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Get to know Carnegie Hill

While it's only 10 blocks long from south to north (86th to 96th) and a few blocks wide (from Third Avenue to Central Park), Carnegie Hill is home to many of the city’s leading museums. It is in some ways a concentrated version of the essential character of the Upper East Side. The neighborhood takes its name from Andrew Carnegie’s mansion on Fifth Avenue — one of many found here, though over the years some (including Carnegie’s) have been converted to other uses. Still, the rowhouses on its side streets, and apartments in more vertical buildings, remain some of Manhattan’s most iconic real estate.
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History & Culture

Before it was renamed, Carnegie Hill was known as Prospect Hill, and while it was home to a number of handsome rowhouses, Andrew Carnegie’s decision to move there made the area a coveted address. In the decades after the completion of his house in 1902, other leading figures in the business world followed, building their own mansions in a mix of styles. A number of them have been converted to other uses over time — Carnegie’s home now houses Cooper Hewitt (the Smithsonian’s design museum), while Felix Warburg’s mansion (completed in 1908) is now the Jewish Museum. Those aren’t the only cultural institutions of note: The Guggenheim Museum and the 92nd Street Y, with its celebrated speaker series, are also Carnegie Hill institutions.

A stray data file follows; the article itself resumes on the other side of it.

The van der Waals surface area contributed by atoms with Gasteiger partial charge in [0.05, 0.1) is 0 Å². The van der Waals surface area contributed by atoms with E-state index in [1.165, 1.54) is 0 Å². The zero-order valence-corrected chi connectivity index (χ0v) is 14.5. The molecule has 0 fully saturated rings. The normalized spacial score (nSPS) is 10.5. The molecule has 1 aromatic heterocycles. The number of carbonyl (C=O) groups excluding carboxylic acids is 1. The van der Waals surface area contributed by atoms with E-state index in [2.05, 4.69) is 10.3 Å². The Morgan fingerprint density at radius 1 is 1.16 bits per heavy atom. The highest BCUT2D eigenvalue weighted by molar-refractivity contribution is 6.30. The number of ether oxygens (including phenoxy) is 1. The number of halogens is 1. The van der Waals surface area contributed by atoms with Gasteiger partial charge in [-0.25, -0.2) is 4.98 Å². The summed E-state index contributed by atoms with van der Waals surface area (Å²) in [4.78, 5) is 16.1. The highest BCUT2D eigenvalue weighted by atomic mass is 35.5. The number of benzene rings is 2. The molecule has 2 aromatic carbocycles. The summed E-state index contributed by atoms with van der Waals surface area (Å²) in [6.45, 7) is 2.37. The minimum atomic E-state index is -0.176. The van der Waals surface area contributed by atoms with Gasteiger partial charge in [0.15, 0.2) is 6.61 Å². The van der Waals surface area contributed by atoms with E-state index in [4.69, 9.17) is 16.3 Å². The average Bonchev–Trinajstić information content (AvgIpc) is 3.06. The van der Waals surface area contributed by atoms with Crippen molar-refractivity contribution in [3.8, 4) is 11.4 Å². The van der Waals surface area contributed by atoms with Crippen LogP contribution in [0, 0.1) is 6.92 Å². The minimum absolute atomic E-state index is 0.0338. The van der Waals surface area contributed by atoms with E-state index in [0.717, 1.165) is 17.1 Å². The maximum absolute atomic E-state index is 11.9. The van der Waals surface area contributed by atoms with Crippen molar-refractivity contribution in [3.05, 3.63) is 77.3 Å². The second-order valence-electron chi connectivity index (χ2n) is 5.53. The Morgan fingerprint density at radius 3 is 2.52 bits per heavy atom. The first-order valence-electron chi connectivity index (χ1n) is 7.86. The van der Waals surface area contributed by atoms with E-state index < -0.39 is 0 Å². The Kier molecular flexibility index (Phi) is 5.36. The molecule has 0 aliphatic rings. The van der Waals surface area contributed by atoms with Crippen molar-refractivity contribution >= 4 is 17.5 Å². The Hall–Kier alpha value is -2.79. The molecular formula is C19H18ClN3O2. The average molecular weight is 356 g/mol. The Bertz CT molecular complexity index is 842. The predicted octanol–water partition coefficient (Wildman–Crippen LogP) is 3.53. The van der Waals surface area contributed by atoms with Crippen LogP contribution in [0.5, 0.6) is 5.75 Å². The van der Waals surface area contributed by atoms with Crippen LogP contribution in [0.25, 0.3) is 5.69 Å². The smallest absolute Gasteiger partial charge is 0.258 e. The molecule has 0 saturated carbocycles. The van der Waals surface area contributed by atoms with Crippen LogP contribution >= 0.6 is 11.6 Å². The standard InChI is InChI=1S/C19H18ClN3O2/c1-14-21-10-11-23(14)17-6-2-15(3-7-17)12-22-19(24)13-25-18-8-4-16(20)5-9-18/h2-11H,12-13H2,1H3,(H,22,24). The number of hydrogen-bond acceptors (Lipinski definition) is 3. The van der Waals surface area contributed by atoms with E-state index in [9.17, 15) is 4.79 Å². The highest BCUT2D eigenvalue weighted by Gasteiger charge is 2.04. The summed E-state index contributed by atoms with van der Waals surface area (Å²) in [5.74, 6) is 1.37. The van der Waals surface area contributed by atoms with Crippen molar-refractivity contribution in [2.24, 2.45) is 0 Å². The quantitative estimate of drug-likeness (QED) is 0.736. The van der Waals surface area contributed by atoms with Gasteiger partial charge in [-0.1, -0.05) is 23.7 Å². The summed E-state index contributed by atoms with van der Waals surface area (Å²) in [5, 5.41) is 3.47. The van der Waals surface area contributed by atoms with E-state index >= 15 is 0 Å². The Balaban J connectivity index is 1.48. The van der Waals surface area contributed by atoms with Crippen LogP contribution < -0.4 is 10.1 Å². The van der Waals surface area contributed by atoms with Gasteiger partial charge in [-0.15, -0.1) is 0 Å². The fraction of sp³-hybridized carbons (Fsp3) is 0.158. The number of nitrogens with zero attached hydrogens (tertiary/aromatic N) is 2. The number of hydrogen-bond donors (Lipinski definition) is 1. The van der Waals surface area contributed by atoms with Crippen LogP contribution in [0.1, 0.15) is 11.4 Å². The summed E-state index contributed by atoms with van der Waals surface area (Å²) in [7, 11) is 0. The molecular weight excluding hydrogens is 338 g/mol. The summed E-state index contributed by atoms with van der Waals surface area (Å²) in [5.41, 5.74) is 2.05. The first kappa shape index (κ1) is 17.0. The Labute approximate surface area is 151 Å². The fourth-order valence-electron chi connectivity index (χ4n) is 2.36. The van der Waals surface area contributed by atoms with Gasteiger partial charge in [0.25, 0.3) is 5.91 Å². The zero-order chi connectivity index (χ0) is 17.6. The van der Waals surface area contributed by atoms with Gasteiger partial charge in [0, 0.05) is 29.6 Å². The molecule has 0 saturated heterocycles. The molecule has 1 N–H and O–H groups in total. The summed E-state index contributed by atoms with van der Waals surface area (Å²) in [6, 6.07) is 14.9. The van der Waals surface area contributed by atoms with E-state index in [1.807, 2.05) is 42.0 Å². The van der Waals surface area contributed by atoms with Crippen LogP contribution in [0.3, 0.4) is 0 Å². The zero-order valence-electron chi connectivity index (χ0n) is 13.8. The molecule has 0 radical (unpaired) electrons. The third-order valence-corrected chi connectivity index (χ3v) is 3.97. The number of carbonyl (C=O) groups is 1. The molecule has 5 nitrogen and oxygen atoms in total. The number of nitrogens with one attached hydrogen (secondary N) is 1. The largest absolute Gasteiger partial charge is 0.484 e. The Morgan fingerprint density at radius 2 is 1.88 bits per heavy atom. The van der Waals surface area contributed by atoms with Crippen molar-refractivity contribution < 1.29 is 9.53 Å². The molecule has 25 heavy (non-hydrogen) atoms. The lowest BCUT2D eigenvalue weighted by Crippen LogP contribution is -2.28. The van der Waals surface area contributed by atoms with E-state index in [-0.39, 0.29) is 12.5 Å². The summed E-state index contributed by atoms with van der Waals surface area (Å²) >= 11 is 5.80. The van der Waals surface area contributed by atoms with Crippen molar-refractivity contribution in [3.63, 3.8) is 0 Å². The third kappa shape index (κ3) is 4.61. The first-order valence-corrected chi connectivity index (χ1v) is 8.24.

Schools and Transportation

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Dine & Shop

Of the several shopping streets in the neighborhood, Madison Avenue is the most frequented. You’ll find some familiar brands like Brooks Brothers and Williams Sonoma, though most boutiques here tend to be independent, selling designer clothes for both kids and adults. Along with the museums, the Corner Bookstore on 93rd and Madison is a neighborhood institution in its own right. Lexington and Third avenues cater more to necessities rather than luxuries. There is a similar split when it comes to restaurants. Special occasion spots, including Paola’s, Table d’Hote and Pascalou, are concentrated on Madison Avenue, while Lexington and Third avenues brim with options if you’re seeking more of a casual grab-and-go.